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Neighborhoods in Los Angeles, CA

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Specialists in Los Angeles, CA

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Find a Therapist in Los Angeles, CA

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Mental Health Statistics in Los Angeles

The second-most populous city in the U.S. with nearly 4 million residents, Los Angeles faces one of the largest mental health crises in America. Its well-documented epidemic of homelessness—more than 55,000 residents of Los Angeles County are believed to live on its streets or in its shelters—compounds the complex issue. Local authorities believe 30% of the county’s homeless have a serious mental illness, nearly double the national average.

With a budget of about $2.4 billion, the Los Angeles County Department of Mental Health is the largest county-operated mental health department in the U.S. It operates programs at more than 85 sites and serves more than 250,000 county residents annually. That’s fewer than half the number estimated to need mental health services. Most are Hispanic and below the poverty line, and more than a third are under the age of 18.

Depression rates jumped nearly 50% between 1999 and 2011 in L.A. County, with nearly 14% of surveyed adults saying they have been diagnosed with depressive disorder. Women reported higher rates of depression than men.

Behavioral health issues are common in Los Angeles. In 2012, the California Department of Health Care Services reported 756,437 cases of alcohol- or drug-related diagnoses in L.A. County. About 1.38% of the county's population is considered dependent on substances.

The picture is much more grim behind bars. More than 70% of people incarcerated in L.A. County jails report a serious mental or physical illness, according to the Sheriff’s Department.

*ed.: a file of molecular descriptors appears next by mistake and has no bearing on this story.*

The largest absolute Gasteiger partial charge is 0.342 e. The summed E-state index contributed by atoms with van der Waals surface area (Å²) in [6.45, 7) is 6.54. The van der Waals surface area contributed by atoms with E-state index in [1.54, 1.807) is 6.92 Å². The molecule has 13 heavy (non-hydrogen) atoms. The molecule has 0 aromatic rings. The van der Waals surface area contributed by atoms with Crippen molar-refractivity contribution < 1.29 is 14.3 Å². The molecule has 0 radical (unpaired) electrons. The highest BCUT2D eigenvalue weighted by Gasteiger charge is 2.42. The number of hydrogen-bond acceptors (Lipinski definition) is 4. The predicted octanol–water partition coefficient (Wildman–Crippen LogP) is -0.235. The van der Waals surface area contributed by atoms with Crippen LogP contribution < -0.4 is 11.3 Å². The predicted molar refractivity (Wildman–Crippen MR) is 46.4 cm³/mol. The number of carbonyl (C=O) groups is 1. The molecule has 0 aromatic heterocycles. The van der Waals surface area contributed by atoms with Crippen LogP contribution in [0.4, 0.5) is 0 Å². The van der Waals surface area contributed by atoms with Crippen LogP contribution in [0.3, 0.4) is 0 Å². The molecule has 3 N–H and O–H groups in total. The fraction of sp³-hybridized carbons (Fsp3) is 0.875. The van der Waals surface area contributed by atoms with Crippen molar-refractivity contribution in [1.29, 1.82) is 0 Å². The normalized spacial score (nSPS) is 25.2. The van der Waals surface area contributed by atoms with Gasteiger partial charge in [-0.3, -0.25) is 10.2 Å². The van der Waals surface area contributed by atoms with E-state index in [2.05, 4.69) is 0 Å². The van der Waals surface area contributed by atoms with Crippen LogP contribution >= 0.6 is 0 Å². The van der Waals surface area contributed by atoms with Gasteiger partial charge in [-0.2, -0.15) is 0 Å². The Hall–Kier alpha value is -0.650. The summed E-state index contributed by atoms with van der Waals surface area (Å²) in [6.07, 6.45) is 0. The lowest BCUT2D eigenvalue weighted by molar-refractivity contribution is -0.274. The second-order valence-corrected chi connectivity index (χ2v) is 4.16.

Mental Health Programs in Los Angeles

The 2004 passage of Proposition 63, known as the Mental Health Services Act (MHSA), helped expand access to mental health services in Los Angeles County and throughout the state. However, use of funds has been inconsistent and in some cases insufficient in the years since, leading to criticism from politicians and in the media.

Mental health resources in the area include NAMI-Urban Los Angeles, LA-HOP (Los Angeles Homeless Outreach Portal), and the Los Angeles County Client Coalition (LACCC).

References:

  1. About. (2018). Retrieved from http://dmh.lacounty.gov/wps/portal/dmh/aboutdmh
  2. California Mental Health Prevalence Estimates. (2016). Retrieved from https://www.dhcs.ca.gov/provgovpart/Documents/CaliforniaPrevalenceEstimates.pdf
  3. Estimated Prevalence of Serious Mental Illness. (2016). Retrieved from https://egis3.lacounty.gov/dataportal/2016/02/23/estimated-prevalence-of-serious-mental-illness/
  4. Holland, G. (2017, August 7). Mental illness and homelessness are connected. But not how you might think. Retrieved from http://www.latimes.com/local/la-me-mentally-ill-homeless-20170807-htmlstory.html
  5. Homelessness in Los Angeles County. (2018). Retrieved from http://www.laalmanac.com/social/so14.php
  6. LA-HOP Homeless Outreach Portal. (n.d.). Retrieved from https://www.lahsa.org/portal/apps/la-hop/
  7. Los Angeles County Client Coalition, Inc. (2018). Retrieved from https://lacclientcoalition.org/
  8. QuickFacts: Los Angeles, California. (2018). Retrieved from https://www.census.gov/quickfacts/losangelescitycalifornia
  9. Reports of Depression Jump Nearly 50 percent in LA County. (2011, January 25). Retrieved from http://publichealth.lacounty.gov/phcommon/public/media/mediapubhpdetail.cfm?prid=878
  10. Resources. (2018). Retrieved from https://www.namiurbanla.org/resources
  11. The Times Editorial Board. (2018, February 28). Treating and housing the mentally ill is harder than jailing them. But it might actually work. Retrieved from http://www.latimes.com/opinion/editorials/la-ed-mental-illness-20180228-htmlstory.html